General Electrolysis FAQ


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Q: How does electrolysis work?
A: The electrologist inserts a metal filament into each hair follicle, uses electricity to heat up the tissue, and permanently kills the hair. I then tweeze the hair out.

Q: How should I prepare for a session?
A: Let the hair grow out long enough that it can be plucked with a tweezer. A couple millimeters / a couple days of growth is usually enough. Check out my Before / After Care page for more details!

Q: Is it painful? If so, how can I ease the pain?
A: Some people find it to be a minor annoyance, some people find that it hurts. Some facial areas hurt more than others. Electrologists recommend getting a lidocaine (numbing) cream prescription from your primary care physician. When I have electrolysis sessions for my own face, I put the numbing cream on about 30 min prior to my session, cover the skin in Saran wrap so it absorbs fully, and end up feeling no sensation in the area.

Q: How many sessions will it take electrolysis take to clear my hair?
A: Everyone has a different number of hair follicles, so it varies vastly person-to-person, and depends on what area we’re treating. Come in for a free consultation to get a better picture of the time-scale for your personal goals!

For a trans woman, clearing one’s beard generally takes between 30–80 hours over the course of years, but some people take as long as 150 hours. This depends on whether you’ve had laser previously, whether/when you started HRT, etc. Keep in mind, permanent hair removal does not happen overnight. It takes months (usually years) of committment to remove all of a trans woman’s facial hair, and it is an investment. But with weekly one-hour sessions, you can expect a noticeable decrease in hair density within a few months.

Q: What’s the difference between laser and electrolysis?
A: Electrolysis is the only fully permanent hair removal method, because it physically accesses the root of each single hair in order to kill the follicle. It is equally effective on all skin and hair types.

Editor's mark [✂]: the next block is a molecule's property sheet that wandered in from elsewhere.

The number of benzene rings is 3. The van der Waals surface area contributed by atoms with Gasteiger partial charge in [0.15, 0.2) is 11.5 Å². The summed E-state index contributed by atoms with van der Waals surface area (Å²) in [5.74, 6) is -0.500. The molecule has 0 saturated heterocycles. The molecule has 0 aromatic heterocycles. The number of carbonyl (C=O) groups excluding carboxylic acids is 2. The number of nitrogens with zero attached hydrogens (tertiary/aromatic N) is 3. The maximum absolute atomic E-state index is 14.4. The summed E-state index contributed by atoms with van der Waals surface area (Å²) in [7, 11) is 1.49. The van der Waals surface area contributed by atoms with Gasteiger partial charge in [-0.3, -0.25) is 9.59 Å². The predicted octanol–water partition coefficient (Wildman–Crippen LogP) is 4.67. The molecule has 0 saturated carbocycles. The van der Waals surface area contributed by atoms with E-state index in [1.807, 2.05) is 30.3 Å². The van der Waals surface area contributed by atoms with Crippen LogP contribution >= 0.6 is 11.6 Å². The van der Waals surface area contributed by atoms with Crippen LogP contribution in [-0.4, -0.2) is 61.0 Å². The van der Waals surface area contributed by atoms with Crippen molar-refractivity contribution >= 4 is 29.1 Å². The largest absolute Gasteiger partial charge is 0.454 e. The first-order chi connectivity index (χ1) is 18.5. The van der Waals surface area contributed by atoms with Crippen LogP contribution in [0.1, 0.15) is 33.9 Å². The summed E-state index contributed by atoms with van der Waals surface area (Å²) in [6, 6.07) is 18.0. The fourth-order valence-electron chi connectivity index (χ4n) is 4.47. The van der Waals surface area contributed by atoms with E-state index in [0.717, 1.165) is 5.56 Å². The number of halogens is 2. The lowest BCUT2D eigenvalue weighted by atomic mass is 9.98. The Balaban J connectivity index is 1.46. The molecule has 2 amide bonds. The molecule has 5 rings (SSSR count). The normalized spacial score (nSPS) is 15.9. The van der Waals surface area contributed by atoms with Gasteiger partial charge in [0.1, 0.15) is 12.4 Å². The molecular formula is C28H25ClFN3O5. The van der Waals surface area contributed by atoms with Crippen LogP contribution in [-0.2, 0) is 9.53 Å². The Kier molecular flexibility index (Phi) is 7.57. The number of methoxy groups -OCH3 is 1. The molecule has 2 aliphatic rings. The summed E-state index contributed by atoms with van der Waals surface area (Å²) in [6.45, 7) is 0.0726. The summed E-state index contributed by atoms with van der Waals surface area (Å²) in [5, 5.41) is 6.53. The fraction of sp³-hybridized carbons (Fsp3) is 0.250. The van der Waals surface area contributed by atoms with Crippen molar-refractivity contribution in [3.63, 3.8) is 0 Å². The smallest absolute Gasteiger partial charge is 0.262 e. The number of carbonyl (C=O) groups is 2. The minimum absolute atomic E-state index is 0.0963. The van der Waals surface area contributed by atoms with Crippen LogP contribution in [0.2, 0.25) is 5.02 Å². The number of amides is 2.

Laser was created to be less invasive and treat wide patches of skin at once. This makes it more effective at treating large areas such as legs or arms, which would be too time-intensive for electrolysis. However, the tradeoff is that it is less permanent (and therefore termed “hair reduction”). Some of the removed hair has only been made dormant, and will grow back in a few years, though it will be thinner/weaker.

Additionally, laser is only successful when there is a large contrast between the lightness of the skin and the darkness of the hair, and so cannot be used successfully to treat certain skin tones and hair colors.

In short, laser is like a weak punch over a large area, whereas electrolysis is like a precise gun shot.

Laser can be a useful addendum or precursor to make electrolysis a shorter process, but laser on its own is generally not capable of removing trans women’s facial hair permanently. For most of my clients, laser hits a wall eventually, where further treatments no longer remove any more hair —this point comes earlier depending person-to-person.

I personally got laser for 6 months to make a sizeable dent, and then moved onto electrolysis for the following years to finish off the remaining ~50% that laser couldn’t kill. People who desire fully permanent results though, and can afford it, generally choose to do only transgender electrolysis. New York, fortunately, offers these options

Q: I thought electrolysis was permanent, but the hair grew back??
A: Some bigger hairs you will notice do grow back thinner the next week, and may require a couple treatments to fully kill the follicle.

Additionally—after you’ve decreased the hair density enough over time, you’ll start leaving a session occasionally with your face totally cleared of hair. But! Hair grows in cycles. Lots of the hair follicles on your face are dormant right now, and won’t grow in till several weeks or months later.

So yes, after you clear all your facial hair, it’ll only feel clear temporarily. New dormant hairs are always waking up and starting to grow in. These are new hairs that haven’t been treated yet.

Q: Where can I learn more?
A: For some general advice on transgender electrolysis, try this:  
Transgender Map Electrolysis Info

For general info: Hair Free Life Guide

Q: What are your Covid safety protocols?
I am vaccinated! N95 mask and nitrile gloves worn at all times, room has a HEPA air filter, tweezers are fully dry-heat sterilized before use, anything else that contacts skin is single-use, and there is a separated waiting room for following clients

Q: Do I have any health conditions that might be an issue for electrolysis?
If you have hemophilia, diabetes, a heart condition, pace-maker, high blood pressure, take blood-thinning medication, or are pregnant, you should talk to your primary care physician before starting electrolysis treatment

Q: Are most of your clients trans?
Yup! My primary aim in offering this service is to provide a safe space for transgender electrolysis—NYC, Brooklyn, and beyond